Shaun Byron|MLive

BURTON, MI — Laurie Moncrieff said she doesn’t refer to her business as a tool and die shop anymore.

Moncrieff, who owns the Burton-based Schmald Tool & Die Inc., said she operates an advanced manufacturing company.

“Basically, due to outsourcing and a lot of foreign competition, we reinvented our company,” she said. “Starting in 2001, we noticed some decline in the market or shifts in the market. We continued to grow through ’04 or ’05 and then the bottom fell  completely out.

“Seventy-five percent of my competitors went completely out of business.”

Moncrieff is in the midst of rebranding the business her grandfather started in 1948, moving from automotive to industries that include biofuel micro power plants, proton exchange membrane fuel cells, solar, wind and medical equipment.

The company’s most recent project is a zero-emission ice resurfacing machine, called an Icecat, which was developed in Finland.

An ice resurfacing machine essentially smooths and flattens sheets of ice. The machines are often used on ice rinks.

A technical demonstration of the Icecat will be held Aug. 10 in Flint.

Reimagining a company that was so closely tied to the automotive industry has been a difficult and long road, Moncrieff said.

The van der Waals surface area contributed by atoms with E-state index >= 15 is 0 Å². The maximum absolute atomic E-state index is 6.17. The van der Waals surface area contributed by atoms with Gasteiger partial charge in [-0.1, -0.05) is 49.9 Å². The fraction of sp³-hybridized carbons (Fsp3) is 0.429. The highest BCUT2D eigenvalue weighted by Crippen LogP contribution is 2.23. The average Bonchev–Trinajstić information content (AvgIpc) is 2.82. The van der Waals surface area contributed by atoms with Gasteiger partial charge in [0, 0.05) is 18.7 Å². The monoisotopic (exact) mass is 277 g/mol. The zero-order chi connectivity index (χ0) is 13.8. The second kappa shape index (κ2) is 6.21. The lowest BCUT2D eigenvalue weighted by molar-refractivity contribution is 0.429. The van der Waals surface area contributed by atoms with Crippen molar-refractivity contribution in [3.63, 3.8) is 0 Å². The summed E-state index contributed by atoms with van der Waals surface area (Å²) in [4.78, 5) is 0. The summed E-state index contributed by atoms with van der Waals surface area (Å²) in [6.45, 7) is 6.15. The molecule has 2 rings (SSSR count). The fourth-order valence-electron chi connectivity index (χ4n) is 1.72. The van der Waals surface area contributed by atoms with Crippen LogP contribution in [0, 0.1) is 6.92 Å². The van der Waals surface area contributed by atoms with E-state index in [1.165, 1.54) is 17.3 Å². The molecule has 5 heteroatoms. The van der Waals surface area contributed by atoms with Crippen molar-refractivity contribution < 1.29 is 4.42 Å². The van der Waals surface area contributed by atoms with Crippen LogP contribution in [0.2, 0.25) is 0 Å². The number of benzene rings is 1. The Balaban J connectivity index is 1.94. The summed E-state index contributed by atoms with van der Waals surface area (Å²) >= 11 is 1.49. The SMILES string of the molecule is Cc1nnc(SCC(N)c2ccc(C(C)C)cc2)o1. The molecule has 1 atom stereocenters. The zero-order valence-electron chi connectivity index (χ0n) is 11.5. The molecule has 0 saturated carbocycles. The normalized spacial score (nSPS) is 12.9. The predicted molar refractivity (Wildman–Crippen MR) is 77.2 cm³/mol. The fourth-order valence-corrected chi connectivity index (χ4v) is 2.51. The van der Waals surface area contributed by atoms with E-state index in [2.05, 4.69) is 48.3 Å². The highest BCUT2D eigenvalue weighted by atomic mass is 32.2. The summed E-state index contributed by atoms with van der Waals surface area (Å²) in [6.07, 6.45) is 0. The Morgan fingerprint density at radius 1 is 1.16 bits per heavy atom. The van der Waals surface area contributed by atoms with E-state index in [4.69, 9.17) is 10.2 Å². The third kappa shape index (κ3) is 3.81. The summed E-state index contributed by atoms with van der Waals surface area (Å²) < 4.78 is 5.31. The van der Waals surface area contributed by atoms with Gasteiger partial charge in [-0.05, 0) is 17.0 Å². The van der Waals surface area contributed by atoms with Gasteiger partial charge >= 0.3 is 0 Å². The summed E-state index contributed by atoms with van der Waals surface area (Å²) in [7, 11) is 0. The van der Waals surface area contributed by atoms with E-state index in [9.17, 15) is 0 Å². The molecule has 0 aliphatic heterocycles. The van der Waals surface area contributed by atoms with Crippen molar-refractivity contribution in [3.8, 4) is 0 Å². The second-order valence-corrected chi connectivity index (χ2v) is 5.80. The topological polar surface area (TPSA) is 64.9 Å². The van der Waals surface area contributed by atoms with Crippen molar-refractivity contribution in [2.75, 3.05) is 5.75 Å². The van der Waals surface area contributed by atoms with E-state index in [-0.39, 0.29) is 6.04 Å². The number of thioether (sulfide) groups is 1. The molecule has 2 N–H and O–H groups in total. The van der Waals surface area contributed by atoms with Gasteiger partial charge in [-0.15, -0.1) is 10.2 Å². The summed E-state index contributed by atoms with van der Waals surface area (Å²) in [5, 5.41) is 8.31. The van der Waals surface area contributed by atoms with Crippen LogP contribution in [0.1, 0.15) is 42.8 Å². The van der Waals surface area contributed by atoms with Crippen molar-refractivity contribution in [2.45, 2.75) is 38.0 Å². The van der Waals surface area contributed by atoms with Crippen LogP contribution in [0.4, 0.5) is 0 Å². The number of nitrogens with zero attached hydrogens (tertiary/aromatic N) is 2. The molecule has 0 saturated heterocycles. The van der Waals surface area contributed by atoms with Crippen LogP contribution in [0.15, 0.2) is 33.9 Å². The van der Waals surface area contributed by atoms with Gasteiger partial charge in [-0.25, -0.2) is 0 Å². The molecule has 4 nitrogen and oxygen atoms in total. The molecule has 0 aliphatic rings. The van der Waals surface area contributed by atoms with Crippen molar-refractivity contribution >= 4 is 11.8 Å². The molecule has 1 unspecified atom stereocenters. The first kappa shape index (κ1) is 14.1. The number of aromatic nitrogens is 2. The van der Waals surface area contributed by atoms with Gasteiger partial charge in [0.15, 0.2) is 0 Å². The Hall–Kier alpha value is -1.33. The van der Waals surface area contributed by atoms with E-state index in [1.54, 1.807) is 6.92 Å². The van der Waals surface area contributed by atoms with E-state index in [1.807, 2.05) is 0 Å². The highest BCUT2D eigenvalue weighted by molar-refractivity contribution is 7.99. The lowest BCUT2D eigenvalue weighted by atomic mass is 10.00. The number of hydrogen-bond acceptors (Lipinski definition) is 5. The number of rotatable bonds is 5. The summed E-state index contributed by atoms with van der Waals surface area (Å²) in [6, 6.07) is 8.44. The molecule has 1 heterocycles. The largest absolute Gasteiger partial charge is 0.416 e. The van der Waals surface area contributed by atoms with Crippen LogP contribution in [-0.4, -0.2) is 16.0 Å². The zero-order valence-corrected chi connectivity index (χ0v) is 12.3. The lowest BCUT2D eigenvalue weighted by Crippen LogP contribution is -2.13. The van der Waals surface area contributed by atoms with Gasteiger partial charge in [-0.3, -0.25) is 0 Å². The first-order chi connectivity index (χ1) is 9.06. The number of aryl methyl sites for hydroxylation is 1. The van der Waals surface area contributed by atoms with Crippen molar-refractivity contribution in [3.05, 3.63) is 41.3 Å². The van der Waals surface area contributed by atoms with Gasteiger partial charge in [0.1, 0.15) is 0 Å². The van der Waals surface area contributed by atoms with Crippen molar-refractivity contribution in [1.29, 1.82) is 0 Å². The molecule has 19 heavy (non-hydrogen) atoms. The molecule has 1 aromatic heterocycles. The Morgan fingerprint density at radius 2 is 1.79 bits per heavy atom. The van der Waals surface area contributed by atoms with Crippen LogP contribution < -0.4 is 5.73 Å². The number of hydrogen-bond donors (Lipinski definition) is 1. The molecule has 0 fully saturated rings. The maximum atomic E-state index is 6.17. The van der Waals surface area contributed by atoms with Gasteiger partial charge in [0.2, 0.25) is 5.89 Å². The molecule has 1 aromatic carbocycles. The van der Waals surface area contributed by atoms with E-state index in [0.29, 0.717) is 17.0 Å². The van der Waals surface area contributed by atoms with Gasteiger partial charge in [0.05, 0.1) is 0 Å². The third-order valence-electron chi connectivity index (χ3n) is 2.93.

“My grandfathered formed in it ’48, my father grew up here, inherited it, he’s much smarter than I am, I bought it from him in ’97 and we were business as usual,” she said. “I kept discussing the need to change, found it very difficult to do it in this state, because we were all enamored with the auto industry.”

Part of revamping the shop has meant purchasing new equipment and expanding the existing facility on Saginaw Road, which was done with the assistance of a grant and low-interest loan through the U.S. Department of Energy.

The company has sales, distribution and manufacturing rights in the North American market for the Icecat, which it is now exporting to France and Russia.

“We’ve had over 350 poisonings in the U.S. due to propane in the ice rink,” she said. “This is battery powered. No emissions. It’s electric.”

While parts of the machine were shipped from overseas, Moncrieff said she’s been resourcing the manufacturing of those parts to local companies to help create jobs.

The discussions include battery manufacturers to extend the life of the battery and a local boat manufacturer for the fiberglass body pieces.

“The boating industry hasn’t been that great and I’m not going to do fiberglass, but he can certainly do these for me,” she said.

Building relationships with other businesses is nothing new to Moncrieff, who started a consortium of local small manufacturers in 2008 called Adaptive Manufacturing Solutions. The group consists of companies with interlocking relationships, allowing smaller businesses to form partnerships to obtain clients and contracts.

The companies remain independent, but refer work back and forth, sharing customers, and build complete products.

“We’re setting this up so there isn’t much that we can’t make,” she said. “However, we are going to connect to other small businesses that have their areas of expertise.”

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